Thread: Curves
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05-12-2009, 02:56 PM
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Originally Posted by Hockeyfrk View Post
Okay, I get everything else about stick buying, but when it comes to curves I get a little confused. Reading the stick buyers guide and some sites doesn't really help me so let me ask a few questions:

1. Curve type, what does it actually mean? Like what is the difference between Mid, Heel, Mid-Toe, etc.? Is that where it is the most curved or what?
It's where the curve starts. A toe curve with have most of the curve near the end of the blade- think a fishing hook, but not as bent, obviously. A mid curve will be bent in the middle, like a section of a circle. A heel curve will have a bend near where the blade meets the shaft, and be close to straight the rest of the way. If you don't know, start with a mid curve, they're the most versatile. Different curves are better suited to different types of shooting, stickhandling and such, and there are entire threads devoted to that, so I won't go into that now.

2. What is curve depth? I can't really tell the difference looking at blade charts on hockey monkey, but is curve depth basically how far in it is curved or how much curve there is?
How curved it is is exactly right. The way it's measured is difficult to explain, but the larger the number, the more curve a blade has. Just starting you should use something with less curve so you learn better technique.
3. Is curve size basically self-explanatory?
If you mean, long, short medium, yeah. It's the length of the blade. Longer blades get you more surface area to pick up passes, pucks along the boards, blocking shots, ect. A shorter blade will be lighter, giving you slightly faster hands, and is supposed to give you more control. I really never notice length, don't worry about it.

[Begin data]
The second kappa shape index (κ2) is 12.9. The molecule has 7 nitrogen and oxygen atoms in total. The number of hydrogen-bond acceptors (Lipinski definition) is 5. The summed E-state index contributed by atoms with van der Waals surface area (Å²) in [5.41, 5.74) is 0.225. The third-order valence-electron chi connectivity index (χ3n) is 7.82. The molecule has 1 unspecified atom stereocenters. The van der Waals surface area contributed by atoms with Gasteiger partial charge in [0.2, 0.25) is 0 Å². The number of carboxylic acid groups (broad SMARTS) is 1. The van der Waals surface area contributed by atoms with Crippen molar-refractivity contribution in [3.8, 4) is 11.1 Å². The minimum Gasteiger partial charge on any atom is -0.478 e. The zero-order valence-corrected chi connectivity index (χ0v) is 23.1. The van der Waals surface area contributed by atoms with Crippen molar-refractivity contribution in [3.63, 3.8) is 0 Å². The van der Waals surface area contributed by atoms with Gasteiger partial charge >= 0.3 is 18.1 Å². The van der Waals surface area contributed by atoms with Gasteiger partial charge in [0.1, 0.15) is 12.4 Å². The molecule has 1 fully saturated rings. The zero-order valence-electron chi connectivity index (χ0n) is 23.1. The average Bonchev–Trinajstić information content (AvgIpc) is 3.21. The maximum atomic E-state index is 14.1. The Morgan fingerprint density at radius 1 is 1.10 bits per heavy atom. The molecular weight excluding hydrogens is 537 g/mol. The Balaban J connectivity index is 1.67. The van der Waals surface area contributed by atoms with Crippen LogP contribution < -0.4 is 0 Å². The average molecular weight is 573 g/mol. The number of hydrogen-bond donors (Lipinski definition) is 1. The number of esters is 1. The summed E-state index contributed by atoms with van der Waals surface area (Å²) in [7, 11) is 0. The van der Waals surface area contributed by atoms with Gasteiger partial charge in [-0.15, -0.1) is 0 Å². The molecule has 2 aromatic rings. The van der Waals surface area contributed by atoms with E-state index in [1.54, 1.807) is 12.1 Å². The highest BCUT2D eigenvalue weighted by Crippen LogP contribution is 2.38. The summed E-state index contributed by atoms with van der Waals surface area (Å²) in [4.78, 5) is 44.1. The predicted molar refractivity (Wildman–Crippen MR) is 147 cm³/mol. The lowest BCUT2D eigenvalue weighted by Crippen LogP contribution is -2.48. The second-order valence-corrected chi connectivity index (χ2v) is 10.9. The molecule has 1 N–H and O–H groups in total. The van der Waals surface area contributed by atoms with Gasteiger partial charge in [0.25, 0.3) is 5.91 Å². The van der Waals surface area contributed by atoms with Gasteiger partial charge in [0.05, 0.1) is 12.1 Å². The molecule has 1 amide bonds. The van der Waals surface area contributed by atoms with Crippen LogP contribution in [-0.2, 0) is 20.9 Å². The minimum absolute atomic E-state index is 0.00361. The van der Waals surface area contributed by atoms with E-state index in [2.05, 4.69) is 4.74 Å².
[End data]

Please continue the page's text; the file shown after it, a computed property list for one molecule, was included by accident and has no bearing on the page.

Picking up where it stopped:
And how does each effect a shot if it does?
Sorry if my questions are noobish, but thanks in advance
That's the biggest question. Quick guide, the more of a heel curve it is, the bigger your sweet sport for slapshots is. The more of a toe, you'll get better spin and velocity on wristers.

Also, you need to consider how open a curve is. The more open a curve is, the more it raises your shot like a pitching wedge. However, the more open a curve is the harder raising a backhand will be.

And one thing that you didn't mention is toe shape. A round toe will make it easier to do a toe drag as you get a lot more blade around a puck, but a square toe will allow you to be able to pick pucks up along the boards marginally better. You shouldn't have to worry about that at all, but you'll know what it's about.

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